Public support for climate issues in decline

The Poeple's March for Climate Justice and Jobs will end infront of Parliament, Pic: Kashfi Halford

The People’s March for Climate Justice and Jobs will end in front of Parliament. Pic: Kashfi Halford

On Sunday, the People’s March for Climate, Justice and Jobs will be held in London, with branches of  Greenpeace from Greenwich and Lewisham, Croydon, Shoreditch and Tower Hamlets Green Party all in attendance. Yet a new poll shows that public support for climate issues has declined.

The march aims to put pressure on politicians and leaders from over 190 countries as they prepare to negotiate a global, legally binding climate treaty when the Paris climate talks start.

However, a poll released by research group GlobeScan showed that only 48 per cent of citizens living in industrialised countries, including the UK, rate climate as a “very serious” problem, down from 63 per cent in 2009.

More than 7,000 people have signed up for Sunday’s march on a Facebook event. But as organisers prepare for the biggest climate march in history, it is hard to spot advocates of climate issues outside of Greenpeace here in Lewisham.

Denis VyazminDenis Vyazmin, 30, a Lewisham web developer originally from Estonia, said: “I didn’t know about the march or the climate talks. I think climate change has been turned into a major political and ideological issue. Politicians conflate the issues and ask people for things that aren’t possible. I’m absolutely positive that our children and grandchildren will live in a far worse world in terms of air quality and a lot of other things. People in Estonia are not taking climate change seriously.”


Phil AlfredPhil Alfred, 37, a Lewisham entrepreneur originally from Dominica, said: “I wasn’t aware that this was happening, no. But I might go, it’s important for the future – without the environment, how can we survive? I think that for real change to occur, it’s going to take more from the people in power. We have to reduce mass production and plastic.”



Isabelle Koulentianos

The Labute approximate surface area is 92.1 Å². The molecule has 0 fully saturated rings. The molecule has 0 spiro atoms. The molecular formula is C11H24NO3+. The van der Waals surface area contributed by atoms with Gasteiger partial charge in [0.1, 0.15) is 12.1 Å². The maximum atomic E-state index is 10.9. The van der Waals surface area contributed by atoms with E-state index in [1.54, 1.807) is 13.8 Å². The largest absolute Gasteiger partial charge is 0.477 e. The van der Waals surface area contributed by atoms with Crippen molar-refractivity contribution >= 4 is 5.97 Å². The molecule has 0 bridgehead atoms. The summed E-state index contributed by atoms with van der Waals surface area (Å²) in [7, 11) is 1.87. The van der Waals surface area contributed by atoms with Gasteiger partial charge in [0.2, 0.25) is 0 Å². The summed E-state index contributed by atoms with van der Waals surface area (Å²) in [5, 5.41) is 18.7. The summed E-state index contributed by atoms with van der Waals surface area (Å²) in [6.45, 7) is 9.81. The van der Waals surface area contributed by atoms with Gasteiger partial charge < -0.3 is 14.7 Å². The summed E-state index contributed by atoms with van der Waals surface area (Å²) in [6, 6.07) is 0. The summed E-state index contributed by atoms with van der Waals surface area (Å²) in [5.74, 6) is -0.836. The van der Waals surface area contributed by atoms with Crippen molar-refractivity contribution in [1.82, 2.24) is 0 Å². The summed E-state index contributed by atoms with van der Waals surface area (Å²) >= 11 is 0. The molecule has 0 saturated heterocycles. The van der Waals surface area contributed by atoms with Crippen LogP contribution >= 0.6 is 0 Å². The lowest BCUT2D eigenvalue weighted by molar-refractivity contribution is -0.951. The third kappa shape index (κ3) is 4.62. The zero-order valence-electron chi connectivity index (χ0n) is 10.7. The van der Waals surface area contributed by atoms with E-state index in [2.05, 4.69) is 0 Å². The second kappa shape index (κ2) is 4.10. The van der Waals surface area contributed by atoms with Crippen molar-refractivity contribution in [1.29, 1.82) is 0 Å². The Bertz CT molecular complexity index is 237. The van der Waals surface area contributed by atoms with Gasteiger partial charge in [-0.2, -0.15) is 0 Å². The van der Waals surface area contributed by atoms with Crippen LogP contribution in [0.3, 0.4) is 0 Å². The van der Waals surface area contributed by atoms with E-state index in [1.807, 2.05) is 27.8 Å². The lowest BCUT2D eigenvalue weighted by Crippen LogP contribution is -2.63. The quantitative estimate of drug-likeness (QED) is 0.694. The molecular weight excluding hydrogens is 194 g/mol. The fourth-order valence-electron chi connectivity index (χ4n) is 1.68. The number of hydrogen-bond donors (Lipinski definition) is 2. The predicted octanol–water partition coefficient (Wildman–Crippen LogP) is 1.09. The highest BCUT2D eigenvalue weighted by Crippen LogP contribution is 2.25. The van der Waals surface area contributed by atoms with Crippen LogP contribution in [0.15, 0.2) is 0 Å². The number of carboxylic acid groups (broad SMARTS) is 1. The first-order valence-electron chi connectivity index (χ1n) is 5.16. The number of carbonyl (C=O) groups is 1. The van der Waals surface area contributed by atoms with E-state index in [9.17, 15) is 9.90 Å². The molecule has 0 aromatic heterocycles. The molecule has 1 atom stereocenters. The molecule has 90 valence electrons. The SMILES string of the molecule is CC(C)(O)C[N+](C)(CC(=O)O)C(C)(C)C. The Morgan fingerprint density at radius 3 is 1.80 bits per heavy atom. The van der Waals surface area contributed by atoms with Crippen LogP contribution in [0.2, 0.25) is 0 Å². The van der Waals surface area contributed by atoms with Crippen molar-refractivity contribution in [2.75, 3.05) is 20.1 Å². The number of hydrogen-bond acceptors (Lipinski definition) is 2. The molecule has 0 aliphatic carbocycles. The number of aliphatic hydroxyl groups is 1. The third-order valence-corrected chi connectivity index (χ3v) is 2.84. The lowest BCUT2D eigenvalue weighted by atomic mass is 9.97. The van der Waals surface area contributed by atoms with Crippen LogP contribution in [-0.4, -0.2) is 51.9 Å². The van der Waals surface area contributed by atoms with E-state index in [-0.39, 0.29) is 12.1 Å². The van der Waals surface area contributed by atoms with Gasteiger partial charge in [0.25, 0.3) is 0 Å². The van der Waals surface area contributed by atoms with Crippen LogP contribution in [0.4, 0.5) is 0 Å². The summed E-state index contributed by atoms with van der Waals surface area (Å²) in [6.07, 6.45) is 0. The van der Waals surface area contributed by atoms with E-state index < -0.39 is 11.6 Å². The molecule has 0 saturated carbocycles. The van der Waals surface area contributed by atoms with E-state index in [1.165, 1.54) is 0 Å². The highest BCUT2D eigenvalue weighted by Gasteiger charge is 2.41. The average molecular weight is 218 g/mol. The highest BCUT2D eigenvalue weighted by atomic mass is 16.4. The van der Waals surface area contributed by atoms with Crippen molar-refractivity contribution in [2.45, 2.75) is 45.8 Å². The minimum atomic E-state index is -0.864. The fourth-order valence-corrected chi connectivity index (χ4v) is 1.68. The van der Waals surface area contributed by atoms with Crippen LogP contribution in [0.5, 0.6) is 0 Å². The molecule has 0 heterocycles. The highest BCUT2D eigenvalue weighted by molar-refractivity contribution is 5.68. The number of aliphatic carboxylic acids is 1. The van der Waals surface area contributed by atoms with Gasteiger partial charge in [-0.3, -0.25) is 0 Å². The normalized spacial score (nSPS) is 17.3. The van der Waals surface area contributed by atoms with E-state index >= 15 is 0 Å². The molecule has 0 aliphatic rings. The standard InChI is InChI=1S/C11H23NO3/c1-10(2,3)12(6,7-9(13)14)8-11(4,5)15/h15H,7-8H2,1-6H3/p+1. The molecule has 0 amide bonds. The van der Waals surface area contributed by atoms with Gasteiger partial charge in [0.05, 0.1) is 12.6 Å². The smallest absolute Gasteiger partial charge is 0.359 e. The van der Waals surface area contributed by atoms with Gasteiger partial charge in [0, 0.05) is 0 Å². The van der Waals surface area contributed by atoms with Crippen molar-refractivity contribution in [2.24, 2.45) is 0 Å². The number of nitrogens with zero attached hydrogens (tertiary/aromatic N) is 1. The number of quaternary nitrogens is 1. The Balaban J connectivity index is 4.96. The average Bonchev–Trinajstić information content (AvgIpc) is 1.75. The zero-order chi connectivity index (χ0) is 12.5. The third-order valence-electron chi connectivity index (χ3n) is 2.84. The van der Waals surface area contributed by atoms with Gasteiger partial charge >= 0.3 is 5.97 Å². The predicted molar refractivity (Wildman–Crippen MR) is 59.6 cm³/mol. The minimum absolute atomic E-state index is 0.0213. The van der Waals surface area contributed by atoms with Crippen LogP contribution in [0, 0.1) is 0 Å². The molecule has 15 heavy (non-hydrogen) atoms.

Isabelle Koulentianos, 23, a Lewisham psychology student from Athens, said: “I didn’t know about the march or the COP21. I’m already buying the smaller bottles of deodorant, and I’m using roll-ons instead of spray. People don’t know about this in Greece. Right now they have other problems.”



Doug Miller, GlobeScan Chairman, said: “Our polling suggests a less supportive public opinion context for a Paris deal this year compared to stronger support that existed prior to the failed Copenhagen Climate Summit in December 2009. Real leadership and effective diplomacy will be needed for success in Paris.”

Local Greenpeace organisers have asked people to protest for the climate on behalf of those who cannot, and have promised a large float, people in costumes, face painting and a samba band.

Rachael King, Network Developer in the Outreach Team at Greenpeace, said: “The People’s Climate March in London will be a safe, secure, mobilisation of people who want real progress in tackling climate change. This demonstration will carry a message of hope and a belief in a better future – and what better response could there be to these awful recent events?”

Several attractions have been planned for the event, including an inter-faith gathering hosted by organisations such as World Jewish Relief, Quakers in Britain, Islamic Relief and Christian Aid.

The United Nations climate conference, known as COP21, will be held from November 30 to December 12.

Those who want to join the march are asked to assemble on the east side of Park Lane at 12.00 on Sunday November 29. They will walk to a rally at Millbank and end up before the Houses of Parliament. Members of Greenpeace can meet at 11.30 at Wellington Arch.

Marches will take place in major cities all over the world, except in Paris, where all public gatherings are banned for security reasons in the wake of the terrorist attacks on Friday 13.

Follow Anja Krogstad on Twitter @anjajebe

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